Providers, including doctors and hospitals, have registered strong complaints with ACO regulations recently released by the Centers for Medicare and Medicaid Services. They say the rules are too stringent and will discourage providers from participating in ACOs.
“Including the $510 million median figure in updated budget projections would severely handicap the ability of CMS to consider and implement changes to the proposed rule that would create a viable ACO program,” AMGA said in a letter Thursday.
Richard Foster, the chief actuary for CMS, suggested recently that the White House budget office shaped the proposed ACO regulations to garner the highest possible savings estimates. The cost-cutting emphasis trumped policy experts’ efforts to make the new program attractive to providers, he said.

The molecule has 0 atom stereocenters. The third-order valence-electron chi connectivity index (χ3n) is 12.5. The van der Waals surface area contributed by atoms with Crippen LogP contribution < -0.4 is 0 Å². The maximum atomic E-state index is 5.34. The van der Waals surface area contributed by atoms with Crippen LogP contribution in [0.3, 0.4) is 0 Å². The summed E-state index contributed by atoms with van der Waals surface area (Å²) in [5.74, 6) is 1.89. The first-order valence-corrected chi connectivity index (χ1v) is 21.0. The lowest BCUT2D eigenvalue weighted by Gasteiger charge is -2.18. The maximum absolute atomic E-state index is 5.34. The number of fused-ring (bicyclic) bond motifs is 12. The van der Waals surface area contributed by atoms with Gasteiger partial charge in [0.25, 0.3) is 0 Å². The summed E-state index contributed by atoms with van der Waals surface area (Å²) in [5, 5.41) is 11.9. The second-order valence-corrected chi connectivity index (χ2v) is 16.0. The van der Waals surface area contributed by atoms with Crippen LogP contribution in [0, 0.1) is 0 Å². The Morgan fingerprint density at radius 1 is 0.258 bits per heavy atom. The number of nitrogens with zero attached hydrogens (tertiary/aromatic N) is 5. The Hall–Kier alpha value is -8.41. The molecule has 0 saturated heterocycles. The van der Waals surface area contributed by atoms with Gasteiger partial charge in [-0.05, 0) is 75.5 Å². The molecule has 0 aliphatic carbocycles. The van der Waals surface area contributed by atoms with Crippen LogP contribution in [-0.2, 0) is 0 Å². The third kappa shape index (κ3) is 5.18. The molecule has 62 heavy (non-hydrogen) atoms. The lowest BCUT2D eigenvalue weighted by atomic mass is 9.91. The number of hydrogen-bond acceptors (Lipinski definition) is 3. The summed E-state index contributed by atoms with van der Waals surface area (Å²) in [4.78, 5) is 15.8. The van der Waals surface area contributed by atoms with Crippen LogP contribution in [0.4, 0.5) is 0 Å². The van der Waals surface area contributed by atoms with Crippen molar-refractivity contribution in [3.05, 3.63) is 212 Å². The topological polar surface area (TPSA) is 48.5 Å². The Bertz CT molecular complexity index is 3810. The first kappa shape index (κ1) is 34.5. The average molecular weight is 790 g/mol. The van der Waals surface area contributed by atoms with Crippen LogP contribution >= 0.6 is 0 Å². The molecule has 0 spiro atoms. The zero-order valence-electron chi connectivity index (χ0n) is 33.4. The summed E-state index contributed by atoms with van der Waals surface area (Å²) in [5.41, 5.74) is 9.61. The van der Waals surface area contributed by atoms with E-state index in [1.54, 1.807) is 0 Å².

Even some large clinics that are structured similarly to ACOs, such as the Mayo Clinic, have said they might not take part in the new program if major changes aren’t made to the proposed regulations.
In order to give healthcare providers an incentive to take part in ACOs, the healthcare law says that any savings to Medicare should be split between the government and ACO members. But if the bar to forming one of the new entities is too high, those savings might not come to fruition.